Most disturbing about this wayward culture is the tools abusive leaders are using to advance it.  The Air Force’s core values are supposed to be unifying, aspirational ideas around which airmen can rally and establish a shared identity.  Of late, this value system has been too often used as a cudgel with which to beat airmen into mental compliance.  On any given day, the pages of official Air Force websites are filled with commentaries penned by commanders and senior NCOs.  While some of these are thoughtful and useful, most are propaganda instruments hijacking the service’s value system as a literary device in the constant push for intellectual commonality. Perhaps without realizing it, the service’s own people are sowing the seeds of its potential destruction by demanding groupthink, and using the values they’ve sworn to uphold as fertilizer.

Is that not a cold glass of lemonade on a hot summer day? I knew you would like it. He doesn’t write all that frequently; he saves it for when he has something very important to say. Hey! Bite your tongue.


Too Big to Fail


As blog-worthy topics go, the F-35 is way too big. Any meaningful and/or productive dialogue would have to occur in bite-size chunks. Ultimately, it wouldn’t matter anyway, because the chances of that program getting cancelled are the same as my chances of winning next year’s Masters at Augusta. We’re getting that aircraft. Some day. Eventually. Just not fully operational in 2009 as we were told in the mid-1990s.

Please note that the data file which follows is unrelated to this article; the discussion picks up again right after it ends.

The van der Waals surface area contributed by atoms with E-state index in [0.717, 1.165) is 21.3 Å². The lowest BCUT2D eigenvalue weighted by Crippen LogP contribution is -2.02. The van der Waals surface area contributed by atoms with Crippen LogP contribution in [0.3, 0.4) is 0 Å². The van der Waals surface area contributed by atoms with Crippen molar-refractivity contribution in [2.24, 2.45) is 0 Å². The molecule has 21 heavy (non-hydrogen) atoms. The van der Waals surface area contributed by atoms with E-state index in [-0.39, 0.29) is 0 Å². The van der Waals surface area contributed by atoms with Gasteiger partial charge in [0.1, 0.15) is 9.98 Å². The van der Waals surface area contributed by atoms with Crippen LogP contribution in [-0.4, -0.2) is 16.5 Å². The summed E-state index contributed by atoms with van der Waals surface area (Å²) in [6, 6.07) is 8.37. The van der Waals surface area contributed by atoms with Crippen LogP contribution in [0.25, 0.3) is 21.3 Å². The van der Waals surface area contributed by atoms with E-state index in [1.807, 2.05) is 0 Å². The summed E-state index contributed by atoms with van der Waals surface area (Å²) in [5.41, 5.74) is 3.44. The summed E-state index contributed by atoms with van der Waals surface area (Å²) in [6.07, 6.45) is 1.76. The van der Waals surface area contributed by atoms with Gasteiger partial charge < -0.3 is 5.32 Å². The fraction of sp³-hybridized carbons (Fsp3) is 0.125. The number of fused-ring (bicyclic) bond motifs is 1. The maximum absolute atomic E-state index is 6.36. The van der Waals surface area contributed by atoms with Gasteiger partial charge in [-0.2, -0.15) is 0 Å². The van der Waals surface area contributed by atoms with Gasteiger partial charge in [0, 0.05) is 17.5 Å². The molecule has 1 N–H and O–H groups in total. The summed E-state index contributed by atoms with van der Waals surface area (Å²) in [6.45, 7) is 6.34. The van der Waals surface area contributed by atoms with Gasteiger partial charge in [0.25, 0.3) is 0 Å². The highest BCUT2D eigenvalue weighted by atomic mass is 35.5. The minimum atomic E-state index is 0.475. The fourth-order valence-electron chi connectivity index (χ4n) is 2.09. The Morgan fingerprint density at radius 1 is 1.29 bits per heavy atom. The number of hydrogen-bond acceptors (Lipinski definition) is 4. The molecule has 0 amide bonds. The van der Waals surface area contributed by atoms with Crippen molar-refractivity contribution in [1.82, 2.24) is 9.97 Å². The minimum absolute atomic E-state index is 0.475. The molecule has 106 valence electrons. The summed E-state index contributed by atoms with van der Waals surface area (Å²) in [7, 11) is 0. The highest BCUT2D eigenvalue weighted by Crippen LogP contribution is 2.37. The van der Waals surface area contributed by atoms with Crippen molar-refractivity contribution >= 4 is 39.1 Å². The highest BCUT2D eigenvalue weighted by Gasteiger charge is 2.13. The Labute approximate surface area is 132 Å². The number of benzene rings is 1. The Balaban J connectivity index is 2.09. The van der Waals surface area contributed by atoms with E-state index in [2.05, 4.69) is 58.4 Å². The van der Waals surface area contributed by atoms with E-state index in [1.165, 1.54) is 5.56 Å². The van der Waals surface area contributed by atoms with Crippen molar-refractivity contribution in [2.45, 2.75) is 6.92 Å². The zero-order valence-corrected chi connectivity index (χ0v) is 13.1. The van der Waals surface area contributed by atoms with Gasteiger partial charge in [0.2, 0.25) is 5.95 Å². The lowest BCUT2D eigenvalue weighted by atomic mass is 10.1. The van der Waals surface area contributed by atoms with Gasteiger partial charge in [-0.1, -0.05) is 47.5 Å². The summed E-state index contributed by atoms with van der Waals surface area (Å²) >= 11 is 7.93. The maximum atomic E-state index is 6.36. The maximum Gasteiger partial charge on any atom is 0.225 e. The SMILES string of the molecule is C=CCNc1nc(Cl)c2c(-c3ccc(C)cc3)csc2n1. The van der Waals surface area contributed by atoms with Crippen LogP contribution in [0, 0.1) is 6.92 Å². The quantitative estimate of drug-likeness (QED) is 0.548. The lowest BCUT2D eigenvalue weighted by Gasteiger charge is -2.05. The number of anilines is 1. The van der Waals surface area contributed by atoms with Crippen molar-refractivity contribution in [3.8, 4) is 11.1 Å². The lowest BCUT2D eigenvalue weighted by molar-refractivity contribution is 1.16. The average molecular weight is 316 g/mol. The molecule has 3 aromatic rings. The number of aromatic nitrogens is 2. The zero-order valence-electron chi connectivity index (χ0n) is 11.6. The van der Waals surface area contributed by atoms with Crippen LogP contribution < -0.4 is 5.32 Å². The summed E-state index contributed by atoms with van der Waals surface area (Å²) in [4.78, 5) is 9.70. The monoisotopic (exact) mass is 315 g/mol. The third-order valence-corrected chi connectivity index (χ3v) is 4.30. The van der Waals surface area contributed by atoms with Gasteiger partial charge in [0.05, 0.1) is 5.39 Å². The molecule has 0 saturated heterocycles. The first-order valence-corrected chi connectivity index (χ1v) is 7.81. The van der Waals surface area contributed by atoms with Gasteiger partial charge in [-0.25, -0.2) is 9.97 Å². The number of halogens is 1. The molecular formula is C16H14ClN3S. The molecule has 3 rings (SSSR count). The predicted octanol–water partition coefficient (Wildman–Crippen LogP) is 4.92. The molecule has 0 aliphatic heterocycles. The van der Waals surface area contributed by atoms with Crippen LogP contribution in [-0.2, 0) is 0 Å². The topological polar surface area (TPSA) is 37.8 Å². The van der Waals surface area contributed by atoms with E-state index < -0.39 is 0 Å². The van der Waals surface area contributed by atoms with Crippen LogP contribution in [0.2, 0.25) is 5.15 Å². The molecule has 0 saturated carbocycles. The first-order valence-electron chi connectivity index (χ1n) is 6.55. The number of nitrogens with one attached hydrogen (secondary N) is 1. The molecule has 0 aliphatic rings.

One proven method for solidifying the ground on which a major program rests is securing a broad, geographically-diverse investment base. International? All the better. This is only one of many reasons the Joint Strike Fighter is too big to fail.

The F-35 has already had $100M+ economic impact in 18 states. There isn’t a Congressman alive who would give that up, regardless of how otherwise principled s/he may be.

Here is an eye-chart that perfectly illustrates the steel-reinforced concrete foundation of this program.

f-35 map

Think of it in terms of our non-existent Pacific Pivot. Looks good on paper. Not happening. If we, as a nation, were really serious about the Pacific Pivot, and not just in theory, we would move an aircraft carrier out of Norfolk and put it on the West Coast. Just don’t tell the Virginia defense lobby, eh?


A Mission Statement